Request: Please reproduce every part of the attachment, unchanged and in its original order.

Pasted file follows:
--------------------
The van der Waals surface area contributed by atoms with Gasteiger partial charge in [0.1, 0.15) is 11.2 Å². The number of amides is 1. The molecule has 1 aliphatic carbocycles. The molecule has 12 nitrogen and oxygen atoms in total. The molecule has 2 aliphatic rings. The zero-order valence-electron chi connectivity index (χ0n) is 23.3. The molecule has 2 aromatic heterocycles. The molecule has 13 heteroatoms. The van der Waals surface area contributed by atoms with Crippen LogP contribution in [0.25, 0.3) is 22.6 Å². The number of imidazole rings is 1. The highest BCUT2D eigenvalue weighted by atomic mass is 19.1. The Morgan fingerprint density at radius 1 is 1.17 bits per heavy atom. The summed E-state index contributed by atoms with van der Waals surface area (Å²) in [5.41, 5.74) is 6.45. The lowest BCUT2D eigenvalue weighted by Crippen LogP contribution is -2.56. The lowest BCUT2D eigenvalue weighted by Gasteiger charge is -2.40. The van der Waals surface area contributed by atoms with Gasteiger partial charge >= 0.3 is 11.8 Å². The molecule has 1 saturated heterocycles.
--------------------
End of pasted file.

The van der Waals surface area contributed by atoms with Gasteiger partial charge in [0.1, 0.15) is 11.2 Å². The number of amides is 1. The molecule has 1 aliphatic carbocycles. The molecule has 12 nitrogen and oxygen atoms in total. The molecule has 2 aliphatic rings. The zero-order valence-electron chi connectivity index (χ0n) is 23.3. The molecule has 2 aromatic heterocycles. The molecule has 13 heteroatoms. The van der Waals surface area contributed by atoms with Crippen LogP contribution in [0.25, 0.3) is 22.6 Å². The number of imidazole rings is 1. The highest BCUT2D eigenvalue weighted by atomic mass is 19.1. The Morgan fingerprint density at radius 1 is 1.17 bits per heavy atom. The summed E-state index contributed by atoms with van der Waals surface area (Å²) in [5.41, 5.74) is 6.45. The lowest BCUT2D eigenvalue weighted by Crippen LogP contribution is -2.56. The lowest BCUT2D eigenvalue weighted by Gasteiger charge is -2.40. The van der Waals surface area contributed by atoms with Gasteiger partial charge >= 0.3 is 11.8 Å². The molecule has 1 saturated heterocycles.